Australian design studio Bourne Blue Architecture is bucking the trend for large suburban developments at a popular coastal village with their design of an environmentally sensitive yet luxurious bungalow. Located at Blueys Beach on the mid-north coast of NSW, the chic timber dwelling offers all the comforts of a relaxing holiday retreat while minimizing energy usage. Clad in sustainably sourced timber and high-performance glass, the Blueys Beach House 4 overlooks lush landscape views and emphasizes indoor and outdoor living.
While the original weather-beaten homes on Bluesy Beach comprise simple fibro or weatherboard structures, the new buildings that take their place are often large suburban homes that “have little recognition of place and relate poorly to the immediate context,” write the architects. When the clients commissioned Bourne Blue Architecture for their new home, they asked for a modest dwelling that “fit in well with the context,” retained the existing pair of large Angophora trees, and made the most of the views of the grassland and forested hills at the rear.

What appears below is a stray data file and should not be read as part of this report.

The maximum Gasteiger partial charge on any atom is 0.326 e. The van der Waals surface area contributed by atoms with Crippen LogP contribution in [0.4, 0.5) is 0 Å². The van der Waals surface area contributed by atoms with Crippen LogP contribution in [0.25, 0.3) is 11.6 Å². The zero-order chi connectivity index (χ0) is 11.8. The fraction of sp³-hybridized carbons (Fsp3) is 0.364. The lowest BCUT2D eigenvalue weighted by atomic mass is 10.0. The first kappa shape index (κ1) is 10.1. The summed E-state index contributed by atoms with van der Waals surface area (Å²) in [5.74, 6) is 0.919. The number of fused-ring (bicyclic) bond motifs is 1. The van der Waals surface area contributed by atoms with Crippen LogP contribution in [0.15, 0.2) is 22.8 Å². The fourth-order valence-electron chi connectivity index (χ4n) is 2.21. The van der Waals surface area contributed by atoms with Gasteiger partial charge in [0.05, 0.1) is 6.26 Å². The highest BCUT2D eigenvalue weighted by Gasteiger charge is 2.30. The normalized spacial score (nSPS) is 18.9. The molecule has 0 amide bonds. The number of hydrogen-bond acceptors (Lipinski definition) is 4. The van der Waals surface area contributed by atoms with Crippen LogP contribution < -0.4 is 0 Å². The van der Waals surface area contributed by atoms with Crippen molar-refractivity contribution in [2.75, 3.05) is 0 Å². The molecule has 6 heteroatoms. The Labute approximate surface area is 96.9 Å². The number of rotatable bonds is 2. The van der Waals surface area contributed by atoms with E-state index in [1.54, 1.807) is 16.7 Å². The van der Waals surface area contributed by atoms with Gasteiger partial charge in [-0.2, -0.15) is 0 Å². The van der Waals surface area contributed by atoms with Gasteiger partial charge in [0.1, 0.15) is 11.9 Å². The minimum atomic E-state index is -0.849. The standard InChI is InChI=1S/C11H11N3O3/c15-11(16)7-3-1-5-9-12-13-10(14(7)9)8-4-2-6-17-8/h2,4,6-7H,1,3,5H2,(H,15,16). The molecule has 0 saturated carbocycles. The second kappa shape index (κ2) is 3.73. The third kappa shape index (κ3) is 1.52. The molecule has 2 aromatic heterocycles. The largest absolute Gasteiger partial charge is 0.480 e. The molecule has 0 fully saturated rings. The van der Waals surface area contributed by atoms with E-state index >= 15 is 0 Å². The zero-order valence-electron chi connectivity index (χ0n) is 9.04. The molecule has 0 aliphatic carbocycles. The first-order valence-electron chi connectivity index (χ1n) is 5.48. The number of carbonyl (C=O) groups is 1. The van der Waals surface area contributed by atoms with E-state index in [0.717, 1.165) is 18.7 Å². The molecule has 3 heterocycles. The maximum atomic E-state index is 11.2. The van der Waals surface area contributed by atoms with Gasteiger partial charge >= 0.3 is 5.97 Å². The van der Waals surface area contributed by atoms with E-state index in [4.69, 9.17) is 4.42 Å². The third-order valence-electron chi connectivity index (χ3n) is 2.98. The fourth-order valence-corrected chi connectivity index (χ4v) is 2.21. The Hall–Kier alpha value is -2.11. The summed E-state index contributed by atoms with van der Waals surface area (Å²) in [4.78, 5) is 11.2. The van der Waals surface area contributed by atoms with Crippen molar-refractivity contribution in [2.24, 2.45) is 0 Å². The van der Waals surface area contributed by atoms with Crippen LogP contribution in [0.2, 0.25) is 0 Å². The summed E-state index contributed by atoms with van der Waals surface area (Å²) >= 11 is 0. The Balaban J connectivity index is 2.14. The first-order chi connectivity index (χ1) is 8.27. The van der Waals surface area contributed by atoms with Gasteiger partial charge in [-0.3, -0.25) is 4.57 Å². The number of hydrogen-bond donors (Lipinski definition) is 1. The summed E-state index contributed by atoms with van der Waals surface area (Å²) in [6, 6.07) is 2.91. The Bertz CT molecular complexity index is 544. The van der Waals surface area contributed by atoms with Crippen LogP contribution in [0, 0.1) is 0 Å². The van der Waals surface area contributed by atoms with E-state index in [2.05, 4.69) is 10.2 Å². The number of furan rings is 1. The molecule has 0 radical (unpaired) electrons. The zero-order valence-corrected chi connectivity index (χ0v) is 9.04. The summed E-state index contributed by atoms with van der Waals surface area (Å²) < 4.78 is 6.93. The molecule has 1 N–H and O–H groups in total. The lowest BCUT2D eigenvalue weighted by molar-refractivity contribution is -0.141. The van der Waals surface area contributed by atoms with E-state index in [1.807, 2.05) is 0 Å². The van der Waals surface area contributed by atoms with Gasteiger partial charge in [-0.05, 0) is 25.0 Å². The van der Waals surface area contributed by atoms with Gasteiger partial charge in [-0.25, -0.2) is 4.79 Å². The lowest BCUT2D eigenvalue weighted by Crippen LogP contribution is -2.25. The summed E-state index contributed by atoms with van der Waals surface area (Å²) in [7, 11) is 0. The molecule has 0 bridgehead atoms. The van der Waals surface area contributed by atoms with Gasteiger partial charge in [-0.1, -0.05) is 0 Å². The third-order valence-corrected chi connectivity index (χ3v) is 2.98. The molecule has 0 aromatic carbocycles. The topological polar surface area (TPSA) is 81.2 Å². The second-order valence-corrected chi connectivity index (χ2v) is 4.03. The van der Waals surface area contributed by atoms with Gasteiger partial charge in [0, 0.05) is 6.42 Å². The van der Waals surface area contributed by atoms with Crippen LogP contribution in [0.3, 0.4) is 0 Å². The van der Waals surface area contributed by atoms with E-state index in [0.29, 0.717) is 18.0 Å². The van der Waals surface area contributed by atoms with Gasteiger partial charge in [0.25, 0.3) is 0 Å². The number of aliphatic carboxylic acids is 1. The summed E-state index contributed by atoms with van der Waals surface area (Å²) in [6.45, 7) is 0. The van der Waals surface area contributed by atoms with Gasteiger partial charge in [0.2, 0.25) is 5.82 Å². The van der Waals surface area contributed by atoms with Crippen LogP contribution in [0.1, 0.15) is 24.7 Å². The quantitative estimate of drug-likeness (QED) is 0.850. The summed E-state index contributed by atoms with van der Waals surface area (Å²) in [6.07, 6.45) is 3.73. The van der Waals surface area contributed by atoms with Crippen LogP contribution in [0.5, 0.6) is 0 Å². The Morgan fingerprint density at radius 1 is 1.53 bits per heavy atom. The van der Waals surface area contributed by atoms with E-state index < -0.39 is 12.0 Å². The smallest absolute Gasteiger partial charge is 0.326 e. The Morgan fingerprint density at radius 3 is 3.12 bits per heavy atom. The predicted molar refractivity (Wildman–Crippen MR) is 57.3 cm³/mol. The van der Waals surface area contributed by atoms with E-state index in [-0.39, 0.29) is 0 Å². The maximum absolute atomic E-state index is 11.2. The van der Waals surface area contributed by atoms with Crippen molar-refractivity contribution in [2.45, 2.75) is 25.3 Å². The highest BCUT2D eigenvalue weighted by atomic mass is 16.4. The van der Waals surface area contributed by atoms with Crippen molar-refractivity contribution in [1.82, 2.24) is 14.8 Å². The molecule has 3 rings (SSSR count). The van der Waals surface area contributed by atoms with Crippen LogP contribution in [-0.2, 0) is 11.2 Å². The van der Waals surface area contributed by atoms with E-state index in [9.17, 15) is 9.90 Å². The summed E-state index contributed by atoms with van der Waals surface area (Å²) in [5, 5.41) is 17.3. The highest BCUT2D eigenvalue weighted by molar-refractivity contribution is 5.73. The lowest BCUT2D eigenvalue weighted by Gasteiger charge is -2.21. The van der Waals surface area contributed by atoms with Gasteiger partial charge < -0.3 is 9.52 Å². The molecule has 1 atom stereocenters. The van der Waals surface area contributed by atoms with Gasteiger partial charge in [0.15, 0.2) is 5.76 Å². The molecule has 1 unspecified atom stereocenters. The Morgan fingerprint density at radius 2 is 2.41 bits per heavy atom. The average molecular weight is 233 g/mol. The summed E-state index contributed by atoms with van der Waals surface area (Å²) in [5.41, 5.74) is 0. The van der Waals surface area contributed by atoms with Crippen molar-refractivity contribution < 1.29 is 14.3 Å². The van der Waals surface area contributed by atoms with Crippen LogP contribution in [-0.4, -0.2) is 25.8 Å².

The architects responded with the 119-square-meter Blueys Beach House, an L-shaped building that grouped the three bedrooms into a rectangular mass to the northeast, and positioned the open-plan living room, dining area, and kitchen to the southwest. The sleeping quarters and communal area are connected via an indoor/outdoor patio and the home is accessed through the spacious carport. Large high-performance windows and sliding doors punctuate the rooms to give the home a sense of openness and are strategically arranged to preserve privacy.
Sustainably sourced timber dominates the material palette. Other materials for the home, such as the polished concrete floors and external stone pathways, were chosen for their resistance to corrosion, value, and how they related to the village context. The folded zigzag roof facilitates rainwater harvesting for reuse in the bathrooms, laundry, and irrigation. Correctly oriented for thermal mass, the energy-efficient home is equipped with heavy insulation and is heated by heat pump-based hot water technology.
Images via Bourne Blue Architecture